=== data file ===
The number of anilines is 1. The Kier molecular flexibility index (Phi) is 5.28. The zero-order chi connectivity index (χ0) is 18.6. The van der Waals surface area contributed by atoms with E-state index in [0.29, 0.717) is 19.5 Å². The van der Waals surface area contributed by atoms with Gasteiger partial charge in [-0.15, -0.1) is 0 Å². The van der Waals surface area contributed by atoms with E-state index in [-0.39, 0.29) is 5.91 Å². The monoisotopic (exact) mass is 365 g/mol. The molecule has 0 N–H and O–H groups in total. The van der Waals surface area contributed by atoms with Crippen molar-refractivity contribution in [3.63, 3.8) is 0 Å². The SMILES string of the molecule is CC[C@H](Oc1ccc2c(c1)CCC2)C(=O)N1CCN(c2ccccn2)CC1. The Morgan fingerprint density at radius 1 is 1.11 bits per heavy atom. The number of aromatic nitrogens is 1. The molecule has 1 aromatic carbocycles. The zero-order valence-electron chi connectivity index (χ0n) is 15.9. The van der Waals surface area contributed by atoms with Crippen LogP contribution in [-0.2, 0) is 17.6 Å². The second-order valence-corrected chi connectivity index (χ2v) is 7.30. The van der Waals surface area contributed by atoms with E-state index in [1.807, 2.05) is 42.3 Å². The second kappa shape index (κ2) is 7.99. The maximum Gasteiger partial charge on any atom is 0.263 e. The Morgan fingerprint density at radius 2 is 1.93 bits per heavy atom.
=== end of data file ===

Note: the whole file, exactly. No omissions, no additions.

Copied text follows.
The number of anilines is 1. The Kier molecular flexibility index (Phi) is 5.28. The zero-order chi connectivity index (χ0) is 18.6. The van der Waals surface area contributed by atoms with E-state index in [0.29, 0.717) is 19.5 Å². The van der Waals surface area contributed by atoms with Gasteiger partial charge in [-0.15, -0.1) is 0 Å². The van der Waals surface area contributed by atoms with E-state index in [-0.39, 0.29) is 5.91 Å². The monoisotopic (exact) mass is 365 g/mol. The molecule has 0 N–H and O–H groups in total. The van der Waals surface area contributed by atoms with Crippen molar-refractivity contribution in [3.63, 3.8) is 0 Å². The SMILES string of the molecule is CC[C@H](Oc1ccc2c(c1)CCC2)C(=O)N1CCN(c2ccccn2)CC1. The Morgan fingerprint density at radius 1 is 1.11 bits per heavy atom. The number of aromatic nitrogens is 1. The molecule has 1 aromatic carbocycles. The zero-order valence-electron chi connectivity index (χ0n) is 15.9. The van der Waals surface area contributed by atoms with Crippen LogP contribution in [-0.2, 0) is 17.6 Å². The second-order valence-corrected chi connectivity index (χ2v) is 7.30. The van der Waals surface area contributed by atoms with E-state index in [1.807, 2.05) is 42.3 Å². The second kappa shape index (κ2) is 7.99. The maximum Gasteiger partial charge on any atom is 0.263 e. The Morgan fingerprint density at radius 2 is 1.93 bits per heavy atom.